Building a Life After DivorceCORNERSTONE – The Ultimate Guyvorce Guide
Note: This article is for educational purposes only, and not intended as legal advice. The laws vary in each jurisdiction and readers should seek professional advice from a licensed attorney in the appropriate state.
Post-Traumatic Stress Disorder, or PTSD, is no longer a silent mental health issue. After all, the world is closing in on completing its second decade of continuous war on terror. When you look at the symptoms, though, particularly for those going through a terrible divorce or ending a lengthy traumatic marriage, you can’t help but wonder: Can a bad marriage or vicious divorce cause PTSD?
During the harsh times of your marriage, during your divorce, or even after, have you ever experienced:
- Flashbacks to bad moments during the marriage or divorce
- Bad dreams involving your ex
- Avoiding places or objects that remind you of your ex or trigger bad emotions
- Feeling tense
- Difficulty sleeping
- Negative thoughts about oneself or the world
- Distorted feelings of guilt or blame
Many going through tough marriages or divorce will check yes to most if not all of the symptoms above. If it were a PTSD evaluation, you would have passed a screening and proceed on to further evaluation.
However, according to the National Institute of Mental Health and as defined in the current Diagnostic and Statistical Manual of Mental Disorders (DSM-5), the mental impacts that lead to a PTSD determination require a singular, traumatic experience as their source. Prolonged mental abuse, mental anguish, and stress associated with an experience like a bad divorce, do not meet the definition today. Not worry though, the requirement for a singular event is under intense debate today, as many are questioning how those with similar symptoms are not diagnosed with PTSD.1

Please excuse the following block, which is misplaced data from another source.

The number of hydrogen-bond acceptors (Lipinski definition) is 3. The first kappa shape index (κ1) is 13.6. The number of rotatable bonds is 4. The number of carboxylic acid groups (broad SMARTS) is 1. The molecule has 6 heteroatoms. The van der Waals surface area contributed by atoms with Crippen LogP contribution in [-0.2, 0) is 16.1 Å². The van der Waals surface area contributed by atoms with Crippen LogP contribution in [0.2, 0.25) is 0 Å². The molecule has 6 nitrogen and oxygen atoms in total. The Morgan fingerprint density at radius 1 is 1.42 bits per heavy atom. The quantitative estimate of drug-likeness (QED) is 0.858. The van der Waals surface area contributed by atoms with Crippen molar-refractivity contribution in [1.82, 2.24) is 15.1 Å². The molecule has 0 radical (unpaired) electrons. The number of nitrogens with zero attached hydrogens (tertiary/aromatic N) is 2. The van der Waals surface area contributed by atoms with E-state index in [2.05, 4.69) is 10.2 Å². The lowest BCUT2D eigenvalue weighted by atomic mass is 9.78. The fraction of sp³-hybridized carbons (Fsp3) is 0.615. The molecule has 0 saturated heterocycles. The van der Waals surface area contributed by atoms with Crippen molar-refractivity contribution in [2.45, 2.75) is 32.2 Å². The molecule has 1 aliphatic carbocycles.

Depression during and after a divorce is nothing new and should not be surprising to anyone. It is a well-documented potential effect that can occur to anyone associated with divorce. One of the most reputable studies tracked a large group of adult married couples for four years. The depression levels at the beginning of the study between couples that would later divorce were not measurably different than those that would stay married. However, at the end of the four years, those that did divorce showed significantly higher levels of depression. The findings showed that the depression was a consequence of not only the divorce and associated emotions that went with divorce, but also from the actual or perceived change in life conditions. Typically divorce brings emotional and also economic hardship on people. The greater depressive affect was shown to be caused by a combination of the different levels of hardship individuals faced with divorce.2
Post-Traumatic Stress Disorder
Before comparing the mental impacts of divorce to PTSD, you must understand the details behind PTSD. As defined today, PTSD is a disorder that can develop in people after experiencing a shocking, scary, or dangerous traumatic event. For soldiers, PTSD is today’s term, but the impact has been seen and given names for centuries. Symptoms resembling PTSD were mentioned as far back as Homer’s Illiad